Repair & Restoration

Close-up of degraded piano keys.
Key Entropy. Credit: Rhodesj 1

Can You Restore A Piano?

More importantly, should you restore a piano? There are a number of factors at play here, but of most concern is the issue of cost. Restoring a piano can be expensive, the cost of which can quickly exceed the value of the piano as a whole. Much like repairing a totaled car, the financial investment required frequently outweighs the benefits. That being said, some pianos are far more deserving of restoration than others. Antique pianos from high-end manufacturers often warrant restoration, as they will retain their value, from both financial and performance perspectives. Sadly, this is an increasingly rare phenomenon.

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Evaluating The Need For Restoration

Obtaining the services of a piano technician should always be the first step in determining whether repair services are required, or even realistic. A professional technician will evaluate the following components of the piano to aid in your decision.

Woodwork And Finishing

Minor Repair – Clean the inside and outside of the piano, being careful to remove all accumulated dirt and grime. The technician will confirm that the conditions in which the piano is kept are optimal for its continued use, focusing primarily on the room's humidity and temperature controls.

Major Repair – Water damage is a piano's worst enemy. This can cause the wood of the frame to expand and contort, precipitating cracks and irregularities that can make restoration much more difficult, or even impossible. The finish will have to be removed with a sander; and before refinishing occurs, the wood will have to be kept in a dry, stable environment for up to a month.


Minor Repair – Unfortunately, even minor damage to the soundboard will be difficult to address. The best course of action here is preventative maintenance, ensuring that humidity and temperature remain constant and avoiding physical damage (like that received while in the back of a moving truck).

Major Repair – Damage to the soundboard most often requires replacement.


Minor Repair – Strings that appear dull or rusty are indicative of a high-humidity environment, and these must be replaced. A technician should be called for this type of repair, as replacing strings can be dangerous due to string tension. Also, tuning after replacing strings may require several passes.

Major Repair – If the entire piano needs to be restrung, prepare for a long-term project. A specialist will remove the existing strings, which must be completed in steps to avoid damaging the tuning pegs. Then, new strings will be attached. If the piano is an older model, the tuning pegs may have lost their grip. In this case, tuning pegs of a larger size must be installed. After installation and several tightenings, the piano will be ready to be officially tuned.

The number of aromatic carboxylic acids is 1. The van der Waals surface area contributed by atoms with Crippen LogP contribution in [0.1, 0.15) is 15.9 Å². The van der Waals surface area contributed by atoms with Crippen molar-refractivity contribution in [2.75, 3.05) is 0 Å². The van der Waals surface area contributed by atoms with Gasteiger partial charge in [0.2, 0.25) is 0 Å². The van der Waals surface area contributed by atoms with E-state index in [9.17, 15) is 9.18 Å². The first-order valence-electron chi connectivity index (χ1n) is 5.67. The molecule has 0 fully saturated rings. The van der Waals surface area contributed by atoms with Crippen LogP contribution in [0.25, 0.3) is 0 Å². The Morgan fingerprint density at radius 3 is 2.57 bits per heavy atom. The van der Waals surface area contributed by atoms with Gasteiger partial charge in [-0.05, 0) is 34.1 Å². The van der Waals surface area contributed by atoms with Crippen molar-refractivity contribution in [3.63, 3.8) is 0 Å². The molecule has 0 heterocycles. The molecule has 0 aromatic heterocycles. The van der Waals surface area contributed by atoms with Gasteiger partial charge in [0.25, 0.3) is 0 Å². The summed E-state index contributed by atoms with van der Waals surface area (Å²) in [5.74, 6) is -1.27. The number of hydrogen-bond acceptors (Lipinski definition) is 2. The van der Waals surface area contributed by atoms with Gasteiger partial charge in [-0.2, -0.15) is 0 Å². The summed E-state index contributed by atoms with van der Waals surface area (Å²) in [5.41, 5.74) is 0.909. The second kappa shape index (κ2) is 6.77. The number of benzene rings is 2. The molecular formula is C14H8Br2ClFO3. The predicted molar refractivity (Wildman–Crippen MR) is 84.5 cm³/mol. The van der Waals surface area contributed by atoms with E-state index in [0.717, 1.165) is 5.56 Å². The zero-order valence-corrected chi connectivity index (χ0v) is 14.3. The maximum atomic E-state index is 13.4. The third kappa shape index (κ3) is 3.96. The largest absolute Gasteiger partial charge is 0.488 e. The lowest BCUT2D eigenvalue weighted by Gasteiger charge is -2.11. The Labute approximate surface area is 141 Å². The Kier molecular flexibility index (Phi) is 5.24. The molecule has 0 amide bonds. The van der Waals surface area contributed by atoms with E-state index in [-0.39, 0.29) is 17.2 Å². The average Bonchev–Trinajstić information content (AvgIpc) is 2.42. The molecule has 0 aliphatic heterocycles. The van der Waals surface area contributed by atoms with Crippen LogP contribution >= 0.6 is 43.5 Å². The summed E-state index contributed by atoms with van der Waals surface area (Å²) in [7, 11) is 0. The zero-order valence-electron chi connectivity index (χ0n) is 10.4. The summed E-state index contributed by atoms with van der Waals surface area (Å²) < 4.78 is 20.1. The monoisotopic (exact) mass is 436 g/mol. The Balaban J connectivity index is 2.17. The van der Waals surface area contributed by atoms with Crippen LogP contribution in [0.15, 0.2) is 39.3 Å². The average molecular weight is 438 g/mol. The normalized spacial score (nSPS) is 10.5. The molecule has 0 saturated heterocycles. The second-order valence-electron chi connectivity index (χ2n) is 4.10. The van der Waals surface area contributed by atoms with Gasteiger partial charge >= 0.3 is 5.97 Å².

Keyboard Appearance

Minor Repair – Cleaning the keys is easy, using a dry cloth to wipe away dust and residue. Do not use harsh cleaning agents!

Major Repair – Are the keys yellow or faded? Older pianos might have genuine ivory keys, for which there is no true replacement. Maintaining a piano's original condition might require leaving a few defects. However, if the keys are broken, chipped, or missing, there are modern ivory substitutes that can be used.

Keyboard Function

Minor Repair – After inspecting the action, a professional can recondition or replace worn hammer felts. This can drastically improve the sound and consistency of even antique pianos. A technician can also adjust key height if it is inconsistent across the keyboard.

Major Repair – Missing or damaged hammers require a professional touch. As they are such integral parts of a piano's action, a high degree of accuracy is needed. Any keys that are unresponsive or immobile need to have their actions analyzed. With so many moving parts, even determining the problem can be problematic.

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Deciding to restore or repair a piano is an individual choice. An heirloom piano, while not particularly valuable in terms of money, might have genuine familial value. It might then be worth restoring. In contrast, older high-end grand pianos maintain their value quite well, and might be worth restoring.

The piano experts at Houston Piano Company can help you make this decision.

Did you know that the ever-meticulous Joseph Brodmann "did not put serial numbers on his pianos?"
Marvin Ward, Yi-Heng Yang Débuts the Frederick’s Brodmann
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